“In many countries, the climate issue has become increasingly one of the top issues that voters are concerned about when they talk about European issues,” said Derek Beach, a political scientist at the University of Aarhus, Denmark. “In Denmark, for example, this year it’s really almost the only issue that people are talking about in relation to the European Parliament election.”
Parties that have traditionally championed environmental causes, such as the Greens in Germany, are well-placed to benefit from the growing concern about climate change. The party clocked an unprecedented 19 percent support in Germany in a survey published last week, overtaking the center-left Social Democrats that are part of Chancellor Angela Merkel’s governing coalition.
“We are very optimistic that we will achieve the largest parliamentary group we have ever had in the European Parliament,” said Ska Keller, one of two leading candidates for the European Greens.
“The climate issue is now finally on everyone’s lips, a subject that we have been credibly promoting for many decades,” she added. “We have very concrete proposals for what we want to do against the climate crisis, for the preservation of biodiversity, for the preservation of our environment.”
The Greens had 52 seats in the last EU legislature, making it fourth biggest political grouping, and are expected to gain more of the European Parliament’s 751 total seats.
Other parties, too, have been waking up to the issue of global warming.
Merkel’s center-right Union bloc has pledged to implement the 2015 Paris climate accord, which aims to keep average temperatures increases worldwide well below 2 degrees Celsius (3.6 Fahrenheit) by the end of the century compared to preindustrial times. But the party, like many others, has hesitated when it comes to backing tough measures scientists say are necessary to drastically curb greenhouse gas emissions, such as adding a climate tax to fossil fuels.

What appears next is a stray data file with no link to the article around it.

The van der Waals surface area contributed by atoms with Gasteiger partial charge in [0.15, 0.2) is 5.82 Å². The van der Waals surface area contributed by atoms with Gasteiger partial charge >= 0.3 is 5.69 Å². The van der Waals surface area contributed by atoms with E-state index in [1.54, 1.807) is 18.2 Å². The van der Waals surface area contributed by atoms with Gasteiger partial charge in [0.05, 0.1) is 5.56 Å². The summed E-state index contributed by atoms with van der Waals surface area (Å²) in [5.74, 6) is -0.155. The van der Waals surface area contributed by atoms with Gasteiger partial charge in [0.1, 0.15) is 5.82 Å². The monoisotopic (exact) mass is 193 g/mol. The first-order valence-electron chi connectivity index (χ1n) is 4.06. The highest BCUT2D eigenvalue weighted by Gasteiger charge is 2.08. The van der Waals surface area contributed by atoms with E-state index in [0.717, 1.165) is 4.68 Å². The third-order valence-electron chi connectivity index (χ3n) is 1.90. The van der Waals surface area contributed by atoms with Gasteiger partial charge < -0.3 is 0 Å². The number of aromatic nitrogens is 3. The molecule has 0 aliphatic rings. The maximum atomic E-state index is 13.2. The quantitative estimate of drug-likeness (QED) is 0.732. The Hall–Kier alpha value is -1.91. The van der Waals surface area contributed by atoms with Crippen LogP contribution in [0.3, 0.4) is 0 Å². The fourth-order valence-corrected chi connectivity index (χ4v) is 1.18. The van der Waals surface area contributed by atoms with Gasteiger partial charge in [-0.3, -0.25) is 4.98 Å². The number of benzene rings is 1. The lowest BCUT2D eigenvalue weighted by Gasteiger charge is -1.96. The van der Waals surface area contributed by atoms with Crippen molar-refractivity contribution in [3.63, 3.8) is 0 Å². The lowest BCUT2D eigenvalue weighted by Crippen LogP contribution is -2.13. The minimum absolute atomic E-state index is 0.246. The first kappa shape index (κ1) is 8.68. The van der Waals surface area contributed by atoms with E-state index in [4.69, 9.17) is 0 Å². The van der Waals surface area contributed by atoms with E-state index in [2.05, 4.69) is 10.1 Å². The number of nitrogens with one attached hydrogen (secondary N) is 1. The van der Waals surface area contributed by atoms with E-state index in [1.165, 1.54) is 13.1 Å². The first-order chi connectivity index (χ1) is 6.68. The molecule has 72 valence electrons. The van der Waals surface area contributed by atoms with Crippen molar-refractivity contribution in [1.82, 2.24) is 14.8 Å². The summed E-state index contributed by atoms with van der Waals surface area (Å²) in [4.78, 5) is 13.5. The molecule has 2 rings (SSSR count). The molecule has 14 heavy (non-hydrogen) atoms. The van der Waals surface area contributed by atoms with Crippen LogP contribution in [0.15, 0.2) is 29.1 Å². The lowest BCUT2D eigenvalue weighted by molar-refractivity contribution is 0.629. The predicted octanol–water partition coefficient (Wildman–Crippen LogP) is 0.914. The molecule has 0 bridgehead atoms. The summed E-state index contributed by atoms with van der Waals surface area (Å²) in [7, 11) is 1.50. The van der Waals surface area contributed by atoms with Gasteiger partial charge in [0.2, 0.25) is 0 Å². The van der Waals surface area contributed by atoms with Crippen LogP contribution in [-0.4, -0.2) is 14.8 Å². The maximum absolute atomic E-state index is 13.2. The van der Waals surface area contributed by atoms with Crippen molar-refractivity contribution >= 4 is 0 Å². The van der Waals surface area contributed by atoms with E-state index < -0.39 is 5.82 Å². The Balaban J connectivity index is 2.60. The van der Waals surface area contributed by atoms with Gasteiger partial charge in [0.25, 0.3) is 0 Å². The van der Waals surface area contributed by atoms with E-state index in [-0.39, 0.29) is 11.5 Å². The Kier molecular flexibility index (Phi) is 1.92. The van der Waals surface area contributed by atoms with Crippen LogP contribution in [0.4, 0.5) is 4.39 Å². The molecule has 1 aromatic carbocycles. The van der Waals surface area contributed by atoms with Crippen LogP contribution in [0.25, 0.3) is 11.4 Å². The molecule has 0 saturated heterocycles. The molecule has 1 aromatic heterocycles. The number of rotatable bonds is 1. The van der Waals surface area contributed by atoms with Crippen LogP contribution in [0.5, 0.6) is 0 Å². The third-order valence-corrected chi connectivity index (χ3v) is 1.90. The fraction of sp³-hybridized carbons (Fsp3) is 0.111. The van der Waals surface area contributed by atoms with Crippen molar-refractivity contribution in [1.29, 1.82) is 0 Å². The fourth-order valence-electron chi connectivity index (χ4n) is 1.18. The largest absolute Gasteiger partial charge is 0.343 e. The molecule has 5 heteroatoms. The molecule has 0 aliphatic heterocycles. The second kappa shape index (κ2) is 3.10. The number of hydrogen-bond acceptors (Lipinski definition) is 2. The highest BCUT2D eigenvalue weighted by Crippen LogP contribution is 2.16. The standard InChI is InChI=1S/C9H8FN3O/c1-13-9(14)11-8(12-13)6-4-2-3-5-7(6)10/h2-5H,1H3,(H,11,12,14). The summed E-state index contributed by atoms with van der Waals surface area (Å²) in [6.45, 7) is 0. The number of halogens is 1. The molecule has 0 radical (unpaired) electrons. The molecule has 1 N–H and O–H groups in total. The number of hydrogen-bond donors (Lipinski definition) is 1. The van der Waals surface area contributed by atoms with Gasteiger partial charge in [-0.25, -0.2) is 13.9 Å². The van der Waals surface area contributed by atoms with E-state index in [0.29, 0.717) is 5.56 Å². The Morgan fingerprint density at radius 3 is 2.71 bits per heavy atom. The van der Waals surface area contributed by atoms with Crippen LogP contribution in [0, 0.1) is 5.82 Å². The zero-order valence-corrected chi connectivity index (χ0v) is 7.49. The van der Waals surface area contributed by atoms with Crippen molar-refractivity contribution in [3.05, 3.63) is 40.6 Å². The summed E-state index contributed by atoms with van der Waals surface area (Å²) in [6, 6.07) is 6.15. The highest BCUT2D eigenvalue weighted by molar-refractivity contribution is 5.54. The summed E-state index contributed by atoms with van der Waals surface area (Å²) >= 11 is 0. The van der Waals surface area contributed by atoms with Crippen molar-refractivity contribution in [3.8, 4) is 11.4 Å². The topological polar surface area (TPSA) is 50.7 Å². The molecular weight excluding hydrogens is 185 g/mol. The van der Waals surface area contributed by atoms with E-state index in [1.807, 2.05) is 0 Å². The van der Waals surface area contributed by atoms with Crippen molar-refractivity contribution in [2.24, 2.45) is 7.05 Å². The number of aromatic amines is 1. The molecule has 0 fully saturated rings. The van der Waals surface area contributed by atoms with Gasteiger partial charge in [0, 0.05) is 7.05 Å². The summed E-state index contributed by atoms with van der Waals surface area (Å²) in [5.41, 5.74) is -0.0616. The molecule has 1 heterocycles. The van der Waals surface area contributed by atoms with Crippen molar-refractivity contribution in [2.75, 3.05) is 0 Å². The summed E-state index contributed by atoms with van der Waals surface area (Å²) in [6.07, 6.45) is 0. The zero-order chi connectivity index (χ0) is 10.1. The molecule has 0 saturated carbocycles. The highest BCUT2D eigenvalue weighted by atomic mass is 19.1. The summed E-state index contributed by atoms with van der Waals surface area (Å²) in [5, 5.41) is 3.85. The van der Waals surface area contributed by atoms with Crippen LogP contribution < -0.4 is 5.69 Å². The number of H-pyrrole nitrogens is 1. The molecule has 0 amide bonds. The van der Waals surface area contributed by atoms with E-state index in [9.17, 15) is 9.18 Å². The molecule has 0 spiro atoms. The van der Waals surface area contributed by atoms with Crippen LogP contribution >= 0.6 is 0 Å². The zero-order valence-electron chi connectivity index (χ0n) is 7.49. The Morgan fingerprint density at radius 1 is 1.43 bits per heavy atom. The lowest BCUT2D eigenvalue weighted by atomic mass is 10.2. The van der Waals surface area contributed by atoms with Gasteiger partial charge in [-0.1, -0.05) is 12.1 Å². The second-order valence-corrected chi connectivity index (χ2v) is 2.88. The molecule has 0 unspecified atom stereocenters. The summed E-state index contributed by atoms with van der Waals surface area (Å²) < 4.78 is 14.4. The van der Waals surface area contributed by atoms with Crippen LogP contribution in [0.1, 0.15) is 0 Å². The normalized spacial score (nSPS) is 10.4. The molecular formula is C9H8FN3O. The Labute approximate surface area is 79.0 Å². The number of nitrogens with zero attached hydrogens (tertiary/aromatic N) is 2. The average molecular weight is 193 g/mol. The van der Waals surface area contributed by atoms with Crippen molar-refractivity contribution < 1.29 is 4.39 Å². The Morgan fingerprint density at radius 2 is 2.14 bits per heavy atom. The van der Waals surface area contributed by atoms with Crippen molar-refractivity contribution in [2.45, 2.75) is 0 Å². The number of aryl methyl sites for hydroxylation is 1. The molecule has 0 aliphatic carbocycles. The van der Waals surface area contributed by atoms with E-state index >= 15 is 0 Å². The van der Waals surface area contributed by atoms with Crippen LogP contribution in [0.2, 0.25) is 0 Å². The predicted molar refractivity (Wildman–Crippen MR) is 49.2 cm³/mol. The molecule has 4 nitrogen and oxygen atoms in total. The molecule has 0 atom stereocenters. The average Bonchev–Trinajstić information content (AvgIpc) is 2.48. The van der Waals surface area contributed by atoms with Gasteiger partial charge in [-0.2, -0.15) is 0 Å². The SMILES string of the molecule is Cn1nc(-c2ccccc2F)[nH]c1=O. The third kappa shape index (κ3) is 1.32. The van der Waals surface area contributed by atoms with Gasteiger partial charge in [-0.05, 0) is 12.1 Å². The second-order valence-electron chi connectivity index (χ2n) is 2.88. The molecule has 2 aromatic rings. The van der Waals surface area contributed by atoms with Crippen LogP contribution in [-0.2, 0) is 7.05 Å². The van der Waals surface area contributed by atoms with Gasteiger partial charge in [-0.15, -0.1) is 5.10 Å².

In France, raising gas taxes sparked nationwide protests and created the yellow vest movement for economic justice, whose weekly protests since November, especially in Paris, have often turned violent. That has made other European governments leery of openly backing such a move. Some right-wing parties are attacking the science of global warming in an effort to win voters fearing the economic consequences of combating climate change.
Experts say the EU as a whole is possibly a better place for making decisions on climate change than its national governments.
“This is probably one of the easiest things for most voters to see something that only Europe can deal with,” said Beach.
Still, climate change may seem like a luxury issue for voters in struggling economies such as Italy, he said.
“When your 20-something kids are both unemployed, then you would definitely perhaps be a little bit more concerned about that kind of economic bread-and butter-issue,” Beach said.
Thunberg has emerged as a leading figure in the movement since she first protested in favor of climate action alone in August outside the Swedish parliament. She was nominated for a Nobel Peace Prize, featured on the cover of Time magazine and traveled Europe by train to lambaste senior figures in government and industry.
Children, teenagers and adults who had felt powerless in the face of the climate crisis have rallied behind Fridays for Future in the hope of forcing politicians and business leaders to heed scientists’ warnings.
“We are putting pressure on the governments and we want them to act fast and now,” said David Wicker, 14, who joined some 7,500 young protesters in Brussels.
Young people who took time off school to protest on Friday urged adults to heed calls by climate activists for a global general strike on Sept. 20.
In Paris, Celia Benmessaoud, 15, held up a sign saying “There’s Is No Planet B,” and said she hoped the school strike would change the world — echoing participants around the world, from India, Turkey and Gambia to countries across Europe.
Global warming caused by heat-trapping greenhouse gases from burning fossil fuels has already led to droughts and heat waves, melting glaciers, rising sea levels and floods, scientists say.
Carbon emissions hit a record high last year, despite a warning from the U.N.-backed Intergovernmental Panel on Climate Change in October that output of the gases will have to be slashed over the next 12 years to stabilize the climate.